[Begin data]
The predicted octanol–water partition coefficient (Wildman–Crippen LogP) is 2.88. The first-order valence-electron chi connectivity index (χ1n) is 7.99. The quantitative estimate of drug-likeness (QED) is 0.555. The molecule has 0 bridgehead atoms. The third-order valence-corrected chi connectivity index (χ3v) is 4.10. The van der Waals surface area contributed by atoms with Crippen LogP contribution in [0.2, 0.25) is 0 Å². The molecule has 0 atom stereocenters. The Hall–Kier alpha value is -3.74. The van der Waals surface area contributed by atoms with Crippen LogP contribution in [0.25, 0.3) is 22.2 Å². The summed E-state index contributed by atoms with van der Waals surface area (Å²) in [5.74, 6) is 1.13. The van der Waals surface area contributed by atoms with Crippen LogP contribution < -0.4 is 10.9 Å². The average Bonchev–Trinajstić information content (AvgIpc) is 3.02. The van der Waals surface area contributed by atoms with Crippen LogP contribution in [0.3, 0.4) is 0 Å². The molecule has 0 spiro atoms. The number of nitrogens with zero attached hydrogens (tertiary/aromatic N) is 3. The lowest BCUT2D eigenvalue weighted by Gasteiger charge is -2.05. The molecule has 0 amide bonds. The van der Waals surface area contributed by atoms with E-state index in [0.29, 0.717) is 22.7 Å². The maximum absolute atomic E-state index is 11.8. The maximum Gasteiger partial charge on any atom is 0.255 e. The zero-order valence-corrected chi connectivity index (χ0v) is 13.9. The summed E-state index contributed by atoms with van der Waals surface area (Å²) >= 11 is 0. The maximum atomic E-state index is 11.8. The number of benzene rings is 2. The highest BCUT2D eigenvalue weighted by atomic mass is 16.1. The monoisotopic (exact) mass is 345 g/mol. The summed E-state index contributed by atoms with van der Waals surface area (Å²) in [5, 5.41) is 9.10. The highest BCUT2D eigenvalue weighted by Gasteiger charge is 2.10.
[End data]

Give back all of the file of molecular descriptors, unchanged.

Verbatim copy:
The predicted octanol–water partition coefficient (Wildman–Crippen LogP) is 2.88. The first-order valence-electron chi connectivity index (χ1n) is 7.99. The quantitative estimate of drug-likeness (QED) is 0.555. The molecule has 0 bridgehead atoms. The third-order valence-corrected chi connectivity index (χ3v) is 4.10. The van der Waals surface area contributed by atoms with Crippen LogP contribution in [0.2, 0.25) is 0 Å². The molecule has 0 atom stereocenters. The Hall–Kier alpha value is -3.74. The van der Waals surface area contributed by atoms with Crippen LogP contribution in [0.25, 0.3) is 22.2 Å². The summed E-state index contributed by atoms with van der Waals surface area (Å²) in [5.74, 6) is 1.13. The van der Waals surface area contributed by atoms with Crippen LogP contribution < -0.4 is 10.9 Å². The average Bonchev–Trinajstić information content (AvgIpc) is 3.02. The van der Waals surface area contributed by atoms with Crippen LogP contribution in [0.3, 0.4) is 0 Å². The molecule has 0 spiro atoms. The number of nitrogens with zero attached hydrogens (tertiary/aromatic N) is 3. The lowest BCUT2D eigenvalue weighted by Gasteiger charge is -2.05. The molecule has 0 amide bonds. The van der Waals surface area contributed by atoms with E-state index in [0.29, 0.717) is 22.7 Å². The maximum absolute atomic E-state index is 11.8. The maximum Gasteiger partial charge on any atom is 0.255 e. The zero-order valence-corrected chi connectivity index (χ0v) is 13.9. The summed E-state index contributed by atoms with van der Waals surface area (Å²) >= 11 is 0. The maximum atomic E-state index is 11.8. The number of benzene rings is 2. The highest BCUT2D eigenvalue weighted by atomic mass is 16.1. The monoisotopic (exact) mass is 345 g/mol. The summed E-state index contributed by atoms with van der Waals surface area (Å²) in [5, 5.41) is 9.10. The highest BCUT2D eigenvalue weighted by Gasteiger charge is 2.10.